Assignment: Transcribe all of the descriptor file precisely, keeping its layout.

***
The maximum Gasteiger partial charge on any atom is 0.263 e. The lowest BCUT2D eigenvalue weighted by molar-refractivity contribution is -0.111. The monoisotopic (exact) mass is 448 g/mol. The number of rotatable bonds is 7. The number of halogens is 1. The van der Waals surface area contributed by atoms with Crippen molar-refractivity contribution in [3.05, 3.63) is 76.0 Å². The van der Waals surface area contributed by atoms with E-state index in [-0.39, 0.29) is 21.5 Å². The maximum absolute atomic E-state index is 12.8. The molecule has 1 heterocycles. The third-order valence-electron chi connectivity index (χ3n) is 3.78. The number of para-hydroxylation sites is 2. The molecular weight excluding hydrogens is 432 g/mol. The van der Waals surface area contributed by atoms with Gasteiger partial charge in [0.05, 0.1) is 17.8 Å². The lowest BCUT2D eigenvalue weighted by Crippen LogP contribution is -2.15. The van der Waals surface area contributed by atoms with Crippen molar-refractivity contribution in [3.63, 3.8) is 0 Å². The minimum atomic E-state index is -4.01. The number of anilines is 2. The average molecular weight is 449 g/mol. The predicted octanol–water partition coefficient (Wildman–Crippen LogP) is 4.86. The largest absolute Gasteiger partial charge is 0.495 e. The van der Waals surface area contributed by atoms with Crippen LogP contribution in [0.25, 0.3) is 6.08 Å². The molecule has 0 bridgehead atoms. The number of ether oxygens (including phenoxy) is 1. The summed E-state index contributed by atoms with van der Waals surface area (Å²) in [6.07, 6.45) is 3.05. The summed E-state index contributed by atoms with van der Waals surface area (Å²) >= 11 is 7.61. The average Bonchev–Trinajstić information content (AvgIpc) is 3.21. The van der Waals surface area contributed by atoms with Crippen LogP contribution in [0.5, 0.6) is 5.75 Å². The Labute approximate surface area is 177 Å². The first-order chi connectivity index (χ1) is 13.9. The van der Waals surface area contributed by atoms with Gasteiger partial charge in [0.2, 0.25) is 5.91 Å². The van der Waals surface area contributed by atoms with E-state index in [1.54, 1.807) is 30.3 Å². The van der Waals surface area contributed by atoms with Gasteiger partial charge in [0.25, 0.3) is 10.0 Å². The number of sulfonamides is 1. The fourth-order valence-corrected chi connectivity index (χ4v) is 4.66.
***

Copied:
The maximum Gasteiger partial charge on any atom is 0.263 e. The lowest BCUT2D eigenvalue weighted by molar-refractivity contribution is -0.111. The monoisotopic (exact) mass is 448 g/mol. The number of rotatable bonds is 7. The number of halogens is 1. The van der Waals surface area contributed by atoms with Crippen molar-refractivity contribution in [3.05, 3.63) is 76.0 Å². The van der Waals surface area contributed by atoms with E-state index in [-0.39, 0.29) is 21.5 Å². The maximum absolute atomic E-state index is 12.8. The molecule has 1 heterocycles. The third-order valence-electron chi connectivity index (χ3n) is 3.78. The number of para-hydroxylation sites is 2. The molecular weight excluding hydrogens is 432 g/mol. The van der Waals surface area contributed by atoms with Gasteiger partial charge in [0.05, 0.1) is 17.8 Å². The lowest BCUT2D eigenvalue weighted by Crippen LogP contribution is -2.15. The van der Waals surface area contributed by atoms with Crippen molar-refractivity contribution in [3.63, 3.8) is 0 Å². The minimum atomic E-state index is -4.01. The number of anilines is 2. The average molecular weight is 449 g/mol. The predicted octanol–water partition coefficient (Wildman–Crippen LogP) is 4.86. The largest absolute Gasteiger partial charge is 0.495 e. The van der Waals surface area contributed by atoms with Crippen LogP contribution in [0.25, 0.3) is 6.08 Å². The molecule has 0 bridgehead atoms. The number of ether oxygens (including phenoxy) is 1. The summed E-state index contributed by atoms with van der Waals surface area (Å²) in [6.07, 6.45) is 3.05. The summed E-state index contributed by atoms with van der Waals surface area (Å²) >= 11 is 7.61. The average Bonchev–Trinajstić information content (AvgIpc) is 3.21. The van der Waals surface area contributed by atoms with Crippen LogP contribution in [0.5, 0.6) is 5.75 Å². The Labute approximate surface area is 177 Å². The first-order chi connectivity index (χ1) is 13.9. The van der Waals surface area contributed by atoms with Gasteiger partial charge in [0.2, 0.25) is 5.91 Å². The van der Waals surface area contributed by atoms with E-state index in [1.54, 1.807) is 30.3 Å². The van der Waals surface area contributed by atoms with Gasteiger partial charge in [0.25, 0.3) is 10.0 Å². The number of sulfonamides is 1. The fourth-order valence-corrected chi connectivity index (χ4v) is 4.66.